Backpacking in the Frank Church-River of No Return Wilderness
Earth Day was a perfect day, in regards to both weather and spirit, to embark on my first backpacking trip of the year. The destination, the Frank Church-River of No Return Wilderness, seemed particularly fitting as well as a bit daunting. Covering over 2.3 million acres, this area is one of the wildest places in the Lower 48. With the high country still covered in snow, I would limit my hiking on this trip to a mere five miles on the Lower Salmon River Trail and a short way up the Horse Creek Trail to a quaint campsite.
While the Salmon River (also known as the River of No Return) is exceedingly popular with boaters, the hiking in this area remains somewhat underrated. The trails receive little coverage in guidebooks or magazines and online searches returned few trip reports from hikers or backpackers. However, the area came highly recommended by several local hikers and the promise of pleasant trail, a rushing river, and steep hillsides blanketed by arrow-leaf balsamroot was all the motivation I needed.
Heading south from Montana’s Bitterroot Valley, I crested Lost Trail Pass and descended into Idaho and the Salmon River watershed on a warm and sunny Friday. Decreasing my speed and rolling down the windows, I turned off the main highway onto a road that would wind approximately 45 miles along the North Fork Salmon River, with only the first 15 miles on pavement, to a dead-end trailhead at Corn Creek. The drive was absolutely breathtaking. Geology, hydrology, archaeology – intriguing examples of each were visible from the car window as I followed the river downstream. Stunning rock formations, churning whitewater, vivid pictographs, mining remnants and historic homesteads, all beckoned me to pull over rather than roll on by. I heeded to the innate exploratory urge in a few instances, but for the most part kept myself focused on the drive.
With the windows down and the Salmon River providing all the music I needed, I rolled through the landscape in a state of wheel-induced bliss that usually only comes to me on bicycle rides. I could count on both hands the number of vehicles I’d crossed paths with in the last hour and the road seemed to stretch on forever in its ideal width which took no more and no less space than needed to provide marginally safe passage for traffic.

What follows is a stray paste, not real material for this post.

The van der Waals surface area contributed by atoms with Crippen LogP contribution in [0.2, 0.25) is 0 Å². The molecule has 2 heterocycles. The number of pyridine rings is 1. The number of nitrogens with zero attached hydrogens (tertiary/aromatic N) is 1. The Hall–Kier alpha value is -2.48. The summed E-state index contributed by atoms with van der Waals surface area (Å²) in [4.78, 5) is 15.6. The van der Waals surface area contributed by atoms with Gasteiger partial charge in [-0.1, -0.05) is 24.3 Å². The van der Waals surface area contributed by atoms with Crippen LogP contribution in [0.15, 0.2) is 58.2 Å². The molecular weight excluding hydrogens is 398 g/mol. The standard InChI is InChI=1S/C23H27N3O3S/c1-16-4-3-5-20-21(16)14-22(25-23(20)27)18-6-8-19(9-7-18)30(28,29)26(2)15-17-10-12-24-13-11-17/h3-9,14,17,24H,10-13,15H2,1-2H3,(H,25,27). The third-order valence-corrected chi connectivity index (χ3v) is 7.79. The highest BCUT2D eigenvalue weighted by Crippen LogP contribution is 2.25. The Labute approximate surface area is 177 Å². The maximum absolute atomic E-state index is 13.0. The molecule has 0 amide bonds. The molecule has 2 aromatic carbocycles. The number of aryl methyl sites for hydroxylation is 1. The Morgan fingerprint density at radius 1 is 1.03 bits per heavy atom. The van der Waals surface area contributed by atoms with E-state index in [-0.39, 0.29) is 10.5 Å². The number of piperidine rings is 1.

A few miles from the trailhead, my ears were treated to the disheartening sound of an all-terrain tire going from 35 psi to 0 psi in a split second. This pneumatic phenomenon necessitated the installation of the spare tire and I can’t think of a more scenic location to perform such a simple mechanical task. Without considerable delay, I found myself back on the road and arriving at the trailhead in the earliest part of the afternoon. A few checks and double-checks of items in my pack and pockets were completed and then I shouldered the modest load and headed down the trail.
Only a few hundred feet from the trailhead, a sign noted the wilderness boundary. Frank Church-River of No Return Wilderness. Iconic. Expansive. Enchanting. It was a bit surreal for me to be crossing over into this massive piece of preserved public land, as I’d been hearing about the Frank Church-River of No Return Wilderness since I’d started backpacking. Rugged, wild and beautiful – it was a place I’d hoped to maybe get in one good trip during my lifetime when I figured I’d be living in the Southeast for the rest of my life. But the world moves along, opportunities present themselves, and I now find myself living less than three hours away from trailheads in this wilderness. This would be my first trip here, but hopefully not my last.
I followed the well-graded path paralleling the Salmon River and stopped often to admire the fantastic displays of arrowleaf balsamroot on hillside near and far. The yellows of the flower on distant hillsides blended together and formed a beautiful cohesion of color that was striking. While gorgeous individually, these patches of arrowleaf balsamroot proved to be a spectacle much greater than the sum of their parts when beheld in such pleasing afternoon light. I maintained a steady pace and managed to avoid stumbling as my gaze shifted between the trail, the rushing river, and the colorful hillsides.